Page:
Led Zeppelin Stairway to Heaven Tabs
 accurate tabs for the legendary song
Home

Stairway Chords

Stairway Download

Stairway Lyrics

Stairway History

Stairway Bass Tabs

Stairway Drum Tabs

Led Zeppelin

Jimmy Page

Robert Plant

Guitar Tab Legend

Understanding Tabs

Music Notation

Stairway to Heaven Tabs Intro Tabs Main Section Tabs Guitar Solo Tabs


Stairway to Heaven Chords

The chord progression for Stairway to Heaven is simple, but lends itself to wonderful melodies throughout the song. Below are all the chords for the song as well as a brief discussion on chords and how they are built.

Chords are simply multiple notes that combine to create a combination of sound. The most basic of chords are major and minor chords. Major chords are formed by taking three notes from a major scale which contains seven notes. By taking the first, third, and fifth notes in combination one can form a major chord. Likewise, by taking the first, third, and fifth notes of the natural minor scale one can form a minor chord.

Stairway to Heaven starts with an A minor chord and usually the chord that the song starts in is also what determines what key the song is in. In this case that is also true. Stairway to Heaven is in the key of A minor. The song also contains some major seventh chords which simply refer to creating a major chord and adding the 7th note of the scale. By taking the notes F, A, C, and E, which are the first, third, fifth, and seventh notes respectively, we form a major seventh chord. Here is a brief summary of the other types of chords found in this song.

Major Chords (G, D, C, F)

Read discussion on major chords above

Minor Chords (Am)

Read discussion on major chords above

Inversions (C/G, D/F#)

Inversions simply refer to playing a chord with something other than the first note as the lowest note. The third chord of this song is an inversion. You are playing a C chord, but the lowest note is a G so it is an "inversion" or a different way to play the chord.

Suspended Chords (Dsus4)

Suspended chords refer to playing a chord and for a time suspending a note that does not usually belong in the base chord and then resolving it. For example the D suspended 4 (Dsus4) chord found in the Intro refers to playing a D chord, but adding the 4th note of the D major scale and then resolving it back to the 3rd note. This creates a "suspended" sound that creates tension and then resolves it. This is a very common practice in popular music.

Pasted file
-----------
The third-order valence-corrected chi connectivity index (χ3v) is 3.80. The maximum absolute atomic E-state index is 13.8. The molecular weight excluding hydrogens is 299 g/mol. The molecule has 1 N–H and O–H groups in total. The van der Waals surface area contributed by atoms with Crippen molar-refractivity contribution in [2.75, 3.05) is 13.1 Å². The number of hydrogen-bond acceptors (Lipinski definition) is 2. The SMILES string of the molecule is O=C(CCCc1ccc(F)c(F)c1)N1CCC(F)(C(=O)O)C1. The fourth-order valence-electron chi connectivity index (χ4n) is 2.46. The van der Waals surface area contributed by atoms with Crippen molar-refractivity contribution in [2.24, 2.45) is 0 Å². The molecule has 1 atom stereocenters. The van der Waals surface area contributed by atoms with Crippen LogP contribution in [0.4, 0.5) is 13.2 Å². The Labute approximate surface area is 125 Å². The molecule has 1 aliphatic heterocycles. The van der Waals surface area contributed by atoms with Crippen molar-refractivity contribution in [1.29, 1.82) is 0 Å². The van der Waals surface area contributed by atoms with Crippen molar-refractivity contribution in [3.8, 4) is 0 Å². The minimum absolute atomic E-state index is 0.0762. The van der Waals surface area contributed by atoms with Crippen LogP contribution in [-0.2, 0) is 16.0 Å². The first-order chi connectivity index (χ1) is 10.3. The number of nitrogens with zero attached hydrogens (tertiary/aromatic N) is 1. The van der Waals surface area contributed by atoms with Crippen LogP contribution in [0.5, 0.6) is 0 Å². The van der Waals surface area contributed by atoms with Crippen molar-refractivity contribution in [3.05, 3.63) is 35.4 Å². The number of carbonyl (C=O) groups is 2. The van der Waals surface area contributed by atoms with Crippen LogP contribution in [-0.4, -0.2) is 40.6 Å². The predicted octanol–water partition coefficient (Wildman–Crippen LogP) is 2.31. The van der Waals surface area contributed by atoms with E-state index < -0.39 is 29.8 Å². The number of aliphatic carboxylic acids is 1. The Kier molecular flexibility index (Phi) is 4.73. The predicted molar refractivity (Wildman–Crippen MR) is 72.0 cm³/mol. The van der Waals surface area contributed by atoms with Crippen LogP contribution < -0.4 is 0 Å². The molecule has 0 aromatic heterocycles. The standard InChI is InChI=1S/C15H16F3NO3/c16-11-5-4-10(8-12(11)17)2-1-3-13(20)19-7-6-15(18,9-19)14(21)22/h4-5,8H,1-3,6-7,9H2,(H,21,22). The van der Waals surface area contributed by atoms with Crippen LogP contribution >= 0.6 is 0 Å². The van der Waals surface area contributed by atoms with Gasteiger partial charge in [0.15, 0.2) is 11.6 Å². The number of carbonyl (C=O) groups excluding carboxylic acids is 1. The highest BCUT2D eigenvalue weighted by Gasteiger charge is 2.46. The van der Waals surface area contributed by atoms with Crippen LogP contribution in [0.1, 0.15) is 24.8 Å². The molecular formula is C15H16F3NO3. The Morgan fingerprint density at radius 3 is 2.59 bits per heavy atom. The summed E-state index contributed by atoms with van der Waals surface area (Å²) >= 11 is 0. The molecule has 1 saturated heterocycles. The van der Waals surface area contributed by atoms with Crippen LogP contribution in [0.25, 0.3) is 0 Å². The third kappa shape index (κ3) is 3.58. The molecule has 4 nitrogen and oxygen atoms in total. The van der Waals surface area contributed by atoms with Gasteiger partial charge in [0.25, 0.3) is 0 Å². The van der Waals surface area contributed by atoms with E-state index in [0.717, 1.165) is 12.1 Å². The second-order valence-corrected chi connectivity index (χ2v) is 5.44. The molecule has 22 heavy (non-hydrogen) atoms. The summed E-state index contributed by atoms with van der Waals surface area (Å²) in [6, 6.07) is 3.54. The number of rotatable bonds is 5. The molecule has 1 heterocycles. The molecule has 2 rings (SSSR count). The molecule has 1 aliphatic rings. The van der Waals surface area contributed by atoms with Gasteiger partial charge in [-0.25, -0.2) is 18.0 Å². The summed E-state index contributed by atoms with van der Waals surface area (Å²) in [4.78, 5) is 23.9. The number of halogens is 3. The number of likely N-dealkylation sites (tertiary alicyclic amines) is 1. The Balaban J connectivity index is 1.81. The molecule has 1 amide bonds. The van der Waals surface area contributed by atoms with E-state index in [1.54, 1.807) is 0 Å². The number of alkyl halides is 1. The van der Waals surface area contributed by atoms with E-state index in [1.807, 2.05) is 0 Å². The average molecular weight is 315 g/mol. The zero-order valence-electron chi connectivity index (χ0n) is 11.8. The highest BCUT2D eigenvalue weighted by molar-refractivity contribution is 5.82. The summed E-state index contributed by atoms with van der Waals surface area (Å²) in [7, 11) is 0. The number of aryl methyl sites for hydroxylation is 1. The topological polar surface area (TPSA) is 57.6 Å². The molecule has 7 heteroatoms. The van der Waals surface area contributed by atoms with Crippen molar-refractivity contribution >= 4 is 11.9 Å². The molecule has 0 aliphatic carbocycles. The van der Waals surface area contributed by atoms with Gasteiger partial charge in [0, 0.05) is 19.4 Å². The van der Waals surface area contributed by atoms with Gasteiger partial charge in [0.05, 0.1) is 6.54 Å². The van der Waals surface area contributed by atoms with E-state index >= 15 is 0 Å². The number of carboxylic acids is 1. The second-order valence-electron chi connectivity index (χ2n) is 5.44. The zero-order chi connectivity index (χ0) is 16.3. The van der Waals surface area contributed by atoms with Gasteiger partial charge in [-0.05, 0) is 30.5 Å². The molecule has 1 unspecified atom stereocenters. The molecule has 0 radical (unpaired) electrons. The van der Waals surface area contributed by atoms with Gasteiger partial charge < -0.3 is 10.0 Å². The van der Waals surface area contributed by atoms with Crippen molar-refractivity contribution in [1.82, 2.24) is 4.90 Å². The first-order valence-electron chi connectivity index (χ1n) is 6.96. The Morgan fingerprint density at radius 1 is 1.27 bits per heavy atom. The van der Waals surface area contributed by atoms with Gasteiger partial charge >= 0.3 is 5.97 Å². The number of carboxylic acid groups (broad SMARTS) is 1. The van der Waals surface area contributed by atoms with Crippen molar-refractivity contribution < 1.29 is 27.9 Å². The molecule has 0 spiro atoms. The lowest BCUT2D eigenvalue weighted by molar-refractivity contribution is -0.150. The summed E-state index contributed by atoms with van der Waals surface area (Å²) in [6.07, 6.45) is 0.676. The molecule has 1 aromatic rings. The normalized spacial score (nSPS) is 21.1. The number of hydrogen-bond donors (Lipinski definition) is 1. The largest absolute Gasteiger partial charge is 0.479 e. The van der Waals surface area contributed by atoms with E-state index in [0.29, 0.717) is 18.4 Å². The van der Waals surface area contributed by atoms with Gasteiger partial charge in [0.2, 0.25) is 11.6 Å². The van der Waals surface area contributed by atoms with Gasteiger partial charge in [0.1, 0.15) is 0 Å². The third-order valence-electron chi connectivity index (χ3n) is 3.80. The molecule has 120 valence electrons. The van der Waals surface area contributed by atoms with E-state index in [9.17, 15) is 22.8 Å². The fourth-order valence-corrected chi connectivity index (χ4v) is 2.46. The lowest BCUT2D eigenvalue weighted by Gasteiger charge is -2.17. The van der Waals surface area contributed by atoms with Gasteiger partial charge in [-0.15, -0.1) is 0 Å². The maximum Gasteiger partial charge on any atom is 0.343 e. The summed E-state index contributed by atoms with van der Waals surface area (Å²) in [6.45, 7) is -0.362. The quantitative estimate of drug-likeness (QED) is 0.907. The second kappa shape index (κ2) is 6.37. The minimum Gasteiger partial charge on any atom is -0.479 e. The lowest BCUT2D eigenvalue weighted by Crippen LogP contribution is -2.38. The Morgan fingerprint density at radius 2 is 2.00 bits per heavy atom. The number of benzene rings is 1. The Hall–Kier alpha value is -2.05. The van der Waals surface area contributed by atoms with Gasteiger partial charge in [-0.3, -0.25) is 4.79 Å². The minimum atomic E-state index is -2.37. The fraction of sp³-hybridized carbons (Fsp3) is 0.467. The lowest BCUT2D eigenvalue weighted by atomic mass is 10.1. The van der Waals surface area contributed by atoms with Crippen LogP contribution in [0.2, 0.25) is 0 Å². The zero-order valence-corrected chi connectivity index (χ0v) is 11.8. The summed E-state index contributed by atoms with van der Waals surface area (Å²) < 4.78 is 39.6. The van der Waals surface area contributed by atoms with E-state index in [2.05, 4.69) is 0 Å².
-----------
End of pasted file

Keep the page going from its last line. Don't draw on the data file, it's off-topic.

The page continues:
Seventh Chords (Fmaj)

Seventh chords are prominent in most styles of tonal music. There are three types of seventh chords: 1) Major 7th (written as "Fmaj7" 2) Dominant 7th (written as F7) and finally 3) Minor 7th (written as "Fmin7"). The major 7th chord is simply a major chord with the seventh note of the major scale added. The Dominant 7th is a major chord with a flat 7th added. For example a C7 chord would have the following notes: C, E, G, and Bb. The minor 7th chord also has the flat 7th, but the first three notes are a minor chord. For example, Cmin7 would have the notes C, Eb, G, and Bb.

Chromatic Alterations (Cmaj7+5)

A chromatic scale has 12 notes. The C chromatic scale would start on C and end on B playing every single note inbetween, including notes like C#, D#, etc. So chromatic chords are simply chords that take a base chord, such as the chords we have discussed above and add "chromatic" notes (such as C#) to them. For example the C major seven "plus five" chord is simply a Cmaj7 chord with the raised fifth note on the scale added. In this case the "raised fifth note" is a G sharp (G#).

All tabs and content are 2008 StairwayToHeavenTabs.com. All rights reserved.